Steaks have become a popular dish all over the world, with many countries developing their style and method of preparation. It is cooked anywhere - from professional kitchens to domestic ones.
In this article, you are provided with a very comprehensive guide to steaks – from the sauces, seasonings, recipes, step-by-step procedures for different cooking, to some of the facts and trivia that you may not know about.
Overview of Steak
Beefy and super delicious, steak has been one of the most favorite dishes in many different countries. It has an appeal beyond the average meat you have in any restaurants or any kitchen. What is steak, what are the dishes you can cook with this meat, and what are the things you may not know about it?
- What is it?
- THE TASTE
What is Steak?
When we think of a steak, we always imagine a big blood colored meat framed by fats and juices. When it comes to steak, it is always the bigger, the better.
Steaks do not only refer to beefsteak. While it is true that the word “steak” is referred to beefsteak – a cow meat; however, steak recipes can be made with fish meat, pork meat, deer meat, and even chicken meat.
The word itself originates way back 15th word “steik,” which Oxfords defined as a “thick slice of (any) meat that is cut for grilling, roasting, frying; especially refers to the cuts on the hind-quarters of (any) grazing animal, generally cow. It is specially made from a meat sliced perpendicular to the muscle fibers together with a bone, usually found in the middle.
The steaks you know can be in any forms. It can be grilled, broiled, pan-fried, or it can be seared with different kinds of special sauce.
What Does Steak Taste Like?
The steaks’ taste depends on how it is cooked. For instance, grilled steak tastes differently from broiled and baked steak. When the steak is cooked through charcoal on the grill, it gives a smoky, earthy taste and a crispy outer texture and tender interior.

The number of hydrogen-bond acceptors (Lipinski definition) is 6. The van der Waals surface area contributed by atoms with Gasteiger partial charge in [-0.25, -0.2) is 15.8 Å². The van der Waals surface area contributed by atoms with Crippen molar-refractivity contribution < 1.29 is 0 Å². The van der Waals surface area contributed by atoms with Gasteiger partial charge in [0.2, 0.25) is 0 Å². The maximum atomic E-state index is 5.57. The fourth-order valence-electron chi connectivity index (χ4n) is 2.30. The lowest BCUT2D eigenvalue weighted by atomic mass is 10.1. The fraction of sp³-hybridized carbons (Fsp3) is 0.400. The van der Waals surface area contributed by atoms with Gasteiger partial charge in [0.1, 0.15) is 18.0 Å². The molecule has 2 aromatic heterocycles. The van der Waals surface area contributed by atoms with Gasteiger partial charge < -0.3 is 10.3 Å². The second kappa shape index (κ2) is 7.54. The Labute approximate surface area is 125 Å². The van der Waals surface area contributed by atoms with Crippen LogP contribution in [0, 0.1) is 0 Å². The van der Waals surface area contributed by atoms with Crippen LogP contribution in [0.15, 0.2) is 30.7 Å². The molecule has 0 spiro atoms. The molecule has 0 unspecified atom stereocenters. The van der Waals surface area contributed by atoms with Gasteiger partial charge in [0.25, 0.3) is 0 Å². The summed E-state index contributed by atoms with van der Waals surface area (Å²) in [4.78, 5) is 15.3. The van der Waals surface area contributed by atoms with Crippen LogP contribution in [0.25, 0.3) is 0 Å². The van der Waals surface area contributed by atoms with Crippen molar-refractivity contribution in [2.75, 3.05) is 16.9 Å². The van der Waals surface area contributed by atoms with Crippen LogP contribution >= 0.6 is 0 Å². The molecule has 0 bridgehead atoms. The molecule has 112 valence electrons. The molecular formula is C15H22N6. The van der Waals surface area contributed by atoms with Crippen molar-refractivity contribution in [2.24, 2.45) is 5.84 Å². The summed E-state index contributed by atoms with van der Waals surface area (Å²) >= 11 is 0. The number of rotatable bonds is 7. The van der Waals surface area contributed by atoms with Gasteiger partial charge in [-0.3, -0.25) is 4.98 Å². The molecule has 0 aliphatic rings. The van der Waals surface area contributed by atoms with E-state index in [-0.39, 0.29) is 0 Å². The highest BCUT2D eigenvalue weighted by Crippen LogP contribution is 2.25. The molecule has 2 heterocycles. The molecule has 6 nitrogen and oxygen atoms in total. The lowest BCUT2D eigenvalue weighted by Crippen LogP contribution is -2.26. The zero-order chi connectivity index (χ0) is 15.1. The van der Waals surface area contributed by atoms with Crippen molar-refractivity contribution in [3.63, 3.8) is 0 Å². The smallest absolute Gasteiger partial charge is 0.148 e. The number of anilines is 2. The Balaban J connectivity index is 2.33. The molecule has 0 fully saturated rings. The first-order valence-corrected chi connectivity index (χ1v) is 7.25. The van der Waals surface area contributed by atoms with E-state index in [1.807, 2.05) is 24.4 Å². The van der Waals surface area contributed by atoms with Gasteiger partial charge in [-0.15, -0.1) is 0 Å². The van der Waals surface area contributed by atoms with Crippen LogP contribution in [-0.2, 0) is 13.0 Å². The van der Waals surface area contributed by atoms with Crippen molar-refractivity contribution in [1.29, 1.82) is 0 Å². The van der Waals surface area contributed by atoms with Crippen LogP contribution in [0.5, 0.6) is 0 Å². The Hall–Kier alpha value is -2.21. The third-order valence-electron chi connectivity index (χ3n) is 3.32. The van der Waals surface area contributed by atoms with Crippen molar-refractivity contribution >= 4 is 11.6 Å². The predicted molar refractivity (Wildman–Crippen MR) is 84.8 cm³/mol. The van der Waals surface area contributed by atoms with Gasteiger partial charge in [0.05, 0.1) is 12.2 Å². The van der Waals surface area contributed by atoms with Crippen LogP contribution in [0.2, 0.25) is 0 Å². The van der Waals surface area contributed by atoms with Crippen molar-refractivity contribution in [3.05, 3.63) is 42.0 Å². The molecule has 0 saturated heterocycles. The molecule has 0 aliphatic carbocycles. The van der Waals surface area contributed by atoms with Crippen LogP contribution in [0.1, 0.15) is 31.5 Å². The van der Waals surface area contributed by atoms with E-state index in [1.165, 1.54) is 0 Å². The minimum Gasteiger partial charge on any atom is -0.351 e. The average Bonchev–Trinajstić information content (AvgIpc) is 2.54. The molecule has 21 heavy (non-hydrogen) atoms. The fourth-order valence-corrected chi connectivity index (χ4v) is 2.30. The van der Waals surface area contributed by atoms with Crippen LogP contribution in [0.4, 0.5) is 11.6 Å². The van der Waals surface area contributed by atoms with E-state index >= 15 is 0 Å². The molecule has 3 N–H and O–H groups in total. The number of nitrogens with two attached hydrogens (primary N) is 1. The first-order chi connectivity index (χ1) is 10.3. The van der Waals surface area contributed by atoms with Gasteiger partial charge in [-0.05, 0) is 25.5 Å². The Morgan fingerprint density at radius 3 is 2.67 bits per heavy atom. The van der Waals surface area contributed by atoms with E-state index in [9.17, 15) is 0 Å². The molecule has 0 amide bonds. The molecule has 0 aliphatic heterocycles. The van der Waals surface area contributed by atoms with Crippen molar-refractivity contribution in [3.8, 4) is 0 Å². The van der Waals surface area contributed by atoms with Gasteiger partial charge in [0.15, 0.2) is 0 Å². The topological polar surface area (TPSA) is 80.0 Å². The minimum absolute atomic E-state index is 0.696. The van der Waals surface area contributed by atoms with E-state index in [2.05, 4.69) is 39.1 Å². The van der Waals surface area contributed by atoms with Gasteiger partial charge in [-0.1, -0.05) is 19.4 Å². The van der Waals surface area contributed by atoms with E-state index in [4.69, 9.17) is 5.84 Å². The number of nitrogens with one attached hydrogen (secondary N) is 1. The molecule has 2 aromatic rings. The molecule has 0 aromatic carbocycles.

Another factor that affects the taste and texture of the steak are the seasonings, herbs, and sauce recipes you put on the steak.Steaks are fatty, beefy, and a little salty. They also do have a bit taste of blood while giving you a juicy bite. This is because steaks are often served in rare or medium rare, which means the meat is not entirely cooked by the heat.
When we think of a steak, you always get the image of a crispy exterior and a tender and pink interior! When it is well done, it gives you a not-so-juicy meat and a bit tenderness of the meat.
Side Dishes To Eat With Steak
There is a LOT of side dishes you can have with your steaks. This includes the following:
Roasted sweet potatoes
Potatoes have been one of the most “familiar” side dishes with meats. Here, you can season with cilantro pesto to make it more flavorful.
In this recipe, you are going to put some raisins, sweet mayonnaise dressing, peanuts, and ramen noodles to eat with your steak. The light flavor of the broccoli salad complements well with the steak.
Crispy potatoes as your side dish are one of the traditional away of enjoying your steak. In this recipe, you can season salt and vinegar to give some punch of sour and briny taste that completely blends with the salty steak.
Another famous and “fitting” side dish of your steak is the grilled radicchio. Here, you can put some cheese to make it creamier that blends with the naturally bitter taste of the radicchio.
Roasted green beans
Beans are traditionally served with different kinds of meat especially steaks. You can steam or sauté your green beans and give it some harissa, olive oil, and black pepper, and everything will complement with your meaty steak.
For more side dish recipes, read 27 Side Dishes that Go Great with Steak.
Steak Facts: A Few Things You Probably Didn't Know
We all know that steaks taste so delicious that it is often ordered, served in restaurants and often enjoyed at home in any occasions. Below are the things you might not know but need to know about steaks:
For more steak facts, read 10 Things You Need to Know About Steaks
A Complete Guide to Cook Steak
What Cuts Should You Choose?
Types of Steak Cuts
As mentioned, there are approximately sixteen primary cuts of steaks. However, here, we will be discussing some cuts that are popularly used, and that produce good steak meats.
This cut is popular because it produces a juicy, tender, marbling and flavorful various cuts, which include prime rib, rib-eye roast, and short rib. They can be best cooked with dry heat for a longer duration. They give a robust taste.